By Julieta Villar
Félix Maradiaga, president of the Foundation for the Freedom of Nicaragua, began a tour of Argentina on Aug. 30 in an effort to strengthen the fight for political and religious freedom and human rights in his country by providing documentation for legal proceedings against Nicaraguan dictator Daniel Ortega.
Maradiaga ran for president of Nicaragua in 2021 but was arrested by the regime during his campaign and spent 611 days in the dreaded El Chipote prison. Along with 221 other political prisoners, he was stripped of his Nicaraguan citizenship by the dictatorship and deported to the United States on Feb. 9 in a deal with the U.S. State Department.
Without a Nicaraguan passport, Maradiaga is traveling under a special travel document issued to him by the U.S. government.
The opposition leader’s visit is part of a strategy to consolidate international pressure against the Sandinista dictatorship in Nicaragua and is part of the criminal investigation launched in Argentina against Ortega; his wife, Rosario Murillo; and other high-ranking officials for crimes against humanity.
Maradiaga will spend time meeting with human rights organizations and experts in the field.
There he will present documentation on cases of arbitrary detention perpetrated by the regime as well as evidence of violations of human rights and religious freedom, among other crimes.
Not the only one in its history, Argentina was ruled by a military dictatorship from 1976 to 1983, notorious for human rights abuses.
Among the professionals with whom the civic leader will meet in Argentina is Darío Richarte, a lawyer and university professor who filed a complaint with the Federal National Court No. 4 in Criminal and Correctional Matters against Ortega; his wife, Murillo; and other representatives of the dictatorship.
The complaint states that they are responsible for issuing and executing orders leading to specific acts of persecution for political and/or religious reasons.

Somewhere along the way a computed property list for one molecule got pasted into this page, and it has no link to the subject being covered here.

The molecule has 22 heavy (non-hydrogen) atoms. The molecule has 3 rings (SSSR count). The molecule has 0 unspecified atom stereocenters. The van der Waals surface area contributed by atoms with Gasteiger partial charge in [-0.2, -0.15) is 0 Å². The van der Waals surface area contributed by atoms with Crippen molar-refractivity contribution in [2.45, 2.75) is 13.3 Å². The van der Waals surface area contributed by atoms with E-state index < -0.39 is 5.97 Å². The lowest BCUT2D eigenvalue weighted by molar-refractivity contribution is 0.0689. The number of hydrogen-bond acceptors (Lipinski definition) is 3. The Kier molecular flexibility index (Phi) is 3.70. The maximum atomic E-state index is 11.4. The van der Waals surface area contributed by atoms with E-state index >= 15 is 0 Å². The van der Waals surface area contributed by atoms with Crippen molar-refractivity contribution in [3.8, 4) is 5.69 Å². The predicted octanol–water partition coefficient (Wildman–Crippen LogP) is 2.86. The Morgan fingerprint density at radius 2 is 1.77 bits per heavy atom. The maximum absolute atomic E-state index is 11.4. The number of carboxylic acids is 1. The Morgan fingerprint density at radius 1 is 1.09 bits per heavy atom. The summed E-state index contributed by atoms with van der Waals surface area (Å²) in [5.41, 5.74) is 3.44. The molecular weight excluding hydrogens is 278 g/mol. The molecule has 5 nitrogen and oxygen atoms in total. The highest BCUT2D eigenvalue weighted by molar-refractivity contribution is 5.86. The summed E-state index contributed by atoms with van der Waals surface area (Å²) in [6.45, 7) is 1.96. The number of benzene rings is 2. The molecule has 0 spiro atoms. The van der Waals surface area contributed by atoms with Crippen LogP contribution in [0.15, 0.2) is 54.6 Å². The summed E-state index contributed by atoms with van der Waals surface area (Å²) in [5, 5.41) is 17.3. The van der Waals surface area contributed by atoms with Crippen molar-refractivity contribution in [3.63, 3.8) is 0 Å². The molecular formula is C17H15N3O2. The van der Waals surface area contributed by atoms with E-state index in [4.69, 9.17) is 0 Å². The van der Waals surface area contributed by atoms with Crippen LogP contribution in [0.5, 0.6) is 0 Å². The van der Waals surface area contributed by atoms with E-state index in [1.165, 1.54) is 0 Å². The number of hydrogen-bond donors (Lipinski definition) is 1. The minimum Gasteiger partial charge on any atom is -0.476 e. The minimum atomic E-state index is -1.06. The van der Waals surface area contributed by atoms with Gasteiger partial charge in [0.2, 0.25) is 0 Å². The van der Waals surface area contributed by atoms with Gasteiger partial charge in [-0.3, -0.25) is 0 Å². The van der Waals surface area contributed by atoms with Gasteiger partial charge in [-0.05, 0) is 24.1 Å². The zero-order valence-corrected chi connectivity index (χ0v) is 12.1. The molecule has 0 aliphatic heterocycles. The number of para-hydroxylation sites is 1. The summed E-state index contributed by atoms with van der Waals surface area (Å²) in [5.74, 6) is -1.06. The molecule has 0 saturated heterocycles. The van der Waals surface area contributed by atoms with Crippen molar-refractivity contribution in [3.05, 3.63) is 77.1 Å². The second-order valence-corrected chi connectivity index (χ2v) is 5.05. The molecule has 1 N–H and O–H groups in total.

The criminal proceedings initiated by Richarte are based on the principle of universal jurisdiction, which confers jurisdiction on a nation state to try the perpetrator of a crime regardless of the place where the crime was committed and the nationality of the perpetrator or the victims.
Before beginning the tour, Maradiaga highlighted that “the fact that Argentina is one of the countries that adheres to universal jurisdiction as one of the essential components of the international criminal justice system offers a great opportunity for victims and their families who demand justice.”
The former political prisoner promised to give his “complete attention” to the efforts made by lawyers such as Richarte and other human rights organizations.
In preparation for this visit, Maradiaga also held prior conversations with members of the Argentine judiciary.
His itinerary will include a presentation at the forum “Recover the Democratic Initiative” organized by Asuntos del Sur (Southern Affairs), the Spanish newspaper El País, and the Development Bank of Latin America and the Caribbean, where he will present the situation in Nicaragua.
He will also meet opposition forces in Argentina, including liberal groups, and other organizations. To end his trip, he will participate in a conference at CEMA University (Center for Macroeconomic Studies of Argentina)
After the tour, he will attend the 54th Session of the U.N. Human Rights Council (HRC) in Geneva, Switzerland, where he will make a formal complaint regarding the confiscation of the Jesuit’s Central American University and the cancellation of the legal personhood of the Society of Jesus in Nicaragua by the Ortega dictatorship.
This story was first published by ACI Prensa, CNA’s Spanish-language news partner. It has been translated and adapted by CNA.